The signs to look out for include brown or crispy leaves, dry leaf-edges and stunted growth.
How to Avoid:
- Select a location which will give your plant at least 4 hours of indirect sunlight each day.
- Remove sun-damaged leaves.
- Increase watering.
Why Aren’t My Hydrangeas Flowering?
If your beautiful houseplant is failing to flower, or not producing many flowers, it may be because the dormancy or hibernation period was insufficient.
How to Avoid:
- Reduce the temperature your plant experiences during autumn and winter.
- Water and fertilize your plant less often during this dormant period.
- Increase the temperature and access to indirect light during spring and summer.
- Regularly water and fertilize your plant during the bloom season.
Dealing With Pest Infestations
Hydrangeas are quite susceptible to insect infestations because their large beautiful foliage hides infestations until it is too late.
Mealybugs (small, white critters) burrow into the hidden nooks of hydrangeas and quickly infect the entire plant.
Spider mites are also common and are hard to locate due to their semi-transparent color. If left, they will slowly extract the chlorophyll from a hydrangea’s leaves.
How to Avoid:
- Regularly check under your hydrangea’s leaves and along the stems to locate any infestations early on.
- Look out for small webs and yellow bumps which may indicate a spider mite infestation.
- Take preventative action by keeping your hydrangea away from doors and windows. Maintain air circulation in the room to reduce pest outbreaks and diseases.
- Thoroughly inspect your hydrangea before bringing it back indoors after it has enjoyed some summer morning sun.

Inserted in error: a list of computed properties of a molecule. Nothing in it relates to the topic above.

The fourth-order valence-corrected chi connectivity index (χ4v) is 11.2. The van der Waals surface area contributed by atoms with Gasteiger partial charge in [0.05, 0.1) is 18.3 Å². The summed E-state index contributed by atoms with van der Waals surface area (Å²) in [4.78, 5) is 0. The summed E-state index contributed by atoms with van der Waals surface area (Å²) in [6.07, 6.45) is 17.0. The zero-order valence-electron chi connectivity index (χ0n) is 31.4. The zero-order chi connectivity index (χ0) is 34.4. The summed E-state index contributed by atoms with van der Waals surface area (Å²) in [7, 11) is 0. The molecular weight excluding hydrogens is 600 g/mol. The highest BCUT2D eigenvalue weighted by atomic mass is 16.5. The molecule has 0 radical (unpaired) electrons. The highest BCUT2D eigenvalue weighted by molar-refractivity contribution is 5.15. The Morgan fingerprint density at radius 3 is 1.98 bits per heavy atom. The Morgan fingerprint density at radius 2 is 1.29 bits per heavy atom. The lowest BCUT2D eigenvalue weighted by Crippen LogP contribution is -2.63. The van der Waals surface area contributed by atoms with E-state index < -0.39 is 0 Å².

- Also watch out for the development of root rot and powdery mildew.
FAQ About Hydrangea Care
How long can an indoor hydrangea last?
The answer to this question is solely dependent on how you take care of them. If their living conditions are perfect and their care routine is immaculate, then they have a great chance of lasting for 50 years!
Will an indoor hydrangea bloom again?
Most people buy these plants at their local garden center or even perhaps at some grocery stores and shopping centers. Unfortunately, after the first bloom most people end up throwing away these beauties. If you follow our care tips here, you won’t end up having this problem and can count on blooming hydrangeas every year.
How big will it get?
A fully mature potted hydrangea will do well in a 16”-24” pot and can reach above three feet tall if no pruning takes place. It will take roughly four to six seasons for it to reach its full size in a pot. So when you receive your first foil wrapped hydrangea and plan to keep it for many years, make sure you plan a good spot for it in your home.
Hydrangea Care is Both Easy and Rewarding
Caring for this particular type of houseplant can be very rewarding. They are not too demanding and produce a truly beautiful bloom which lasts for much of the spring and summer season.
Key Tips to Remember
- Avoid overwatering or underwatering – hydrangeas love moisture but are susceptible to root rot if over watered.
- Reduce temperature, light exposure, watering and fertilization during the dormant months of autumn and winter.
- Increase watering (using the finger test to identify when your plant needs more water) and fertilize every 10 days or so during spring and summer. Keep your hydrangea in a light spot, but avoid direct sunlight which can scorch your plant.
Watch out for what they hate most: dry soil, too much direct sunlight, infestations and the belief that hydrangeas can only survive outside.
Liked What You Read?
Who knew hydrangeas came in so many different colors? Needless to say, they’re awesome! Want to discover more surprises about houseplants that could be yours one day? Check out one of the articles below or be blown away with our growing collection of houseplant care tips. Don’t forget to pickup the best houseplant care gear to ensure that your green babies stay happy, healthy and fabulous!